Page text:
JUST a couple of weeks into the new season, it's a little early to be forming definitive opinions, but there are sure signs of a change in attacking strategy for the two provinces under new coaching regimes.
At Ravenhill on Friday, we were treated to an old-style inter-provincial belter as Ulster and Munster went for it hammer and tongs. It was competitive rugby from a bygone age with a modern New Zealand-inspired attacking twist.
Just like the All-Ireland hurling final last Sunday week, the clash at Ravenhill on Friday was an encounter to leave you breathless.
I spoke with a friend of mine close to the Munster camp after coach Rob Penney (right) had completed his initial interview, and he was certain that the Munster selection committee had chosen well.
Only time will tell but despite coming second to Mark Anscombe's Ulster on Friday, the early signs are good. Penney and Simon Mannix are sticking to their early promise of "allowing players to express themselves without removing the tradition that has served Munster so well for so long".
It is a difficult balancing act -- and might entail losing more often than supporters would like -- but even the most uninformed eye can seen the need for a wider attacking strategy beyond the fringe of ruck and maul, as well as a much more varied and intelligent kicking game embracing chip and grubber.
I have been critical of the over-reliance on New Zealand coaching expertise in the past, but I think both Penney and Anscombe are already adding to the standard of excellence instituted so successfully by Joe Schmidt and Jono Gibbes at Leinster.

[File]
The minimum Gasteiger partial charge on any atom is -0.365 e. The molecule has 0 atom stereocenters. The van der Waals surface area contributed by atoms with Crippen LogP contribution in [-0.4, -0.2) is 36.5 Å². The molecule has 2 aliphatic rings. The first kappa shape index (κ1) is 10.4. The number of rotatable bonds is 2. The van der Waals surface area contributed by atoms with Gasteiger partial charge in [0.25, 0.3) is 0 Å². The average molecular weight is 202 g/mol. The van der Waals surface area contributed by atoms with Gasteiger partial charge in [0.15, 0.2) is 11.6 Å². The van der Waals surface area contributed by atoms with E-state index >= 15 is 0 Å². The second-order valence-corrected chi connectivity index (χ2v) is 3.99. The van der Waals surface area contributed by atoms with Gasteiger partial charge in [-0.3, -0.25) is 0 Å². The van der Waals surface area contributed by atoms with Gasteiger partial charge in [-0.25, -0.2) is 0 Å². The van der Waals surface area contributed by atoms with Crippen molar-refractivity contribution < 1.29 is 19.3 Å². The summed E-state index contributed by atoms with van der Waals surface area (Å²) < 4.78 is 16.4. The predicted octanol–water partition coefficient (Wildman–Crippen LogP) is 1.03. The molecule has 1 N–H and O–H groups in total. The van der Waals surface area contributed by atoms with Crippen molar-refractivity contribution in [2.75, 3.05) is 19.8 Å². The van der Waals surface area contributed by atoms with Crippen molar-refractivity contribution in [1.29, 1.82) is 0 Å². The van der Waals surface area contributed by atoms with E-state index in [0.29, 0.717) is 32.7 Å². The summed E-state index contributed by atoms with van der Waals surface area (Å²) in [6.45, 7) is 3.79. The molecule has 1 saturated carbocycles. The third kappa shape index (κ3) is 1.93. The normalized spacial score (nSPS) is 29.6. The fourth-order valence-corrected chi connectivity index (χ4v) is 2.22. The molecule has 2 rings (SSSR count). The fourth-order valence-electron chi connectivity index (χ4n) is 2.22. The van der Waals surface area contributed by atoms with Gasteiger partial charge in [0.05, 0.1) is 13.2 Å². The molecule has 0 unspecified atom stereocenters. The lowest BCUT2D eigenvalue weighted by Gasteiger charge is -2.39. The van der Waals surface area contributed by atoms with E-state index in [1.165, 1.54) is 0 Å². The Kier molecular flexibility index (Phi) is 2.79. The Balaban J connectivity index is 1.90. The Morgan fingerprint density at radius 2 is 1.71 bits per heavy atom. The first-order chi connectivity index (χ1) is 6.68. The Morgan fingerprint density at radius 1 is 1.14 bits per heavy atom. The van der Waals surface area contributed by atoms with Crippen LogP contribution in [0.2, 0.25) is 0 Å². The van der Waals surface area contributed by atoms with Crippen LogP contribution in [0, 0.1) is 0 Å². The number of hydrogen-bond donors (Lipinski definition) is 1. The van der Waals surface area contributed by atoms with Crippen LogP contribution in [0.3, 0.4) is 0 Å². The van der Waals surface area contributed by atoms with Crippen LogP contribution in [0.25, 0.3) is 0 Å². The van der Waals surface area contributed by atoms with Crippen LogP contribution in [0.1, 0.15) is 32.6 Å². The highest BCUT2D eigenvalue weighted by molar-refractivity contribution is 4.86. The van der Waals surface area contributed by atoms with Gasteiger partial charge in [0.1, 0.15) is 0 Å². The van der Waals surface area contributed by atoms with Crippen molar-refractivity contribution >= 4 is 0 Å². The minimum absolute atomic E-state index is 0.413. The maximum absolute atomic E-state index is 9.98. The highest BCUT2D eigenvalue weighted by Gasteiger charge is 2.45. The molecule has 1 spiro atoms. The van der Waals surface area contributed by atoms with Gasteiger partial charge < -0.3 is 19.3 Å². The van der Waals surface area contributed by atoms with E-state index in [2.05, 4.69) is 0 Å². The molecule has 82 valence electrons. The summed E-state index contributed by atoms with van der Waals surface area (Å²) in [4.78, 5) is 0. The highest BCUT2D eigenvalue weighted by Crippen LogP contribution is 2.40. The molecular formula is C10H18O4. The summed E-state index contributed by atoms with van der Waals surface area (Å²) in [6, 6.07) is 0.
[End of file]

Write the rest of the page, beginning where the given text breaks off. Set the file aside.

Ulster and Munster are trying to harness what the All Blacks are doing, and what Schmidt and Gibbes have developed at Leinster.
It is a system being developed around players, and not vice versa. It will not click into place overnight and I would urge patience from supporters. Whereas Schmidt inherited an attacking force waiting to be unleashed, both Penney and Anscombe must look to implement the type of attacking strategy which is now being used by the elite of the global game.
I'm not counting my chickens, but it seems as though attacking strategists might finally start to get ahead of the 'ten-a-penny' defensive gurus proliferating the game.
There are definite signs of green attacking shoots taking shape in this regard and I believe that if the coaching will and playing belief exist, then anything is possible.
Of course, so much comes down to the material with which any coach must work. Both Ulster and Munster are works in progress with the real heavy hitters still to return.
On the positive side, Casey Laulala, Keith Earls and James Downey offer fresh optimism for Munster in midfield. What Downey offers isn't pretty but it is effective, and essential in Munster's clearly widening ambition. Denis Hurley may not be the quickest full-back in the world but he is an excellent footballer and reader of the game.
His dad Jerry (a more than handy hooker for Munster in his time) suggested to me that he might do a very effective job at inside-centre in the Trevor Halstead/Downey bash-mode. It is something worth considering should anything untoward happen to Downey.
Beyond that, Donncha O'Callaghan showed a refreshing appetite as leader to a still evolving pack, while out-half Ian Keatley was again central to his team's momentum.
For Ulster, Jared Payne and Paddy Jackson were the most effective attackers, while newly-arrived Nick Williams brings the ball-carrying power he once produced so effectively for Munster.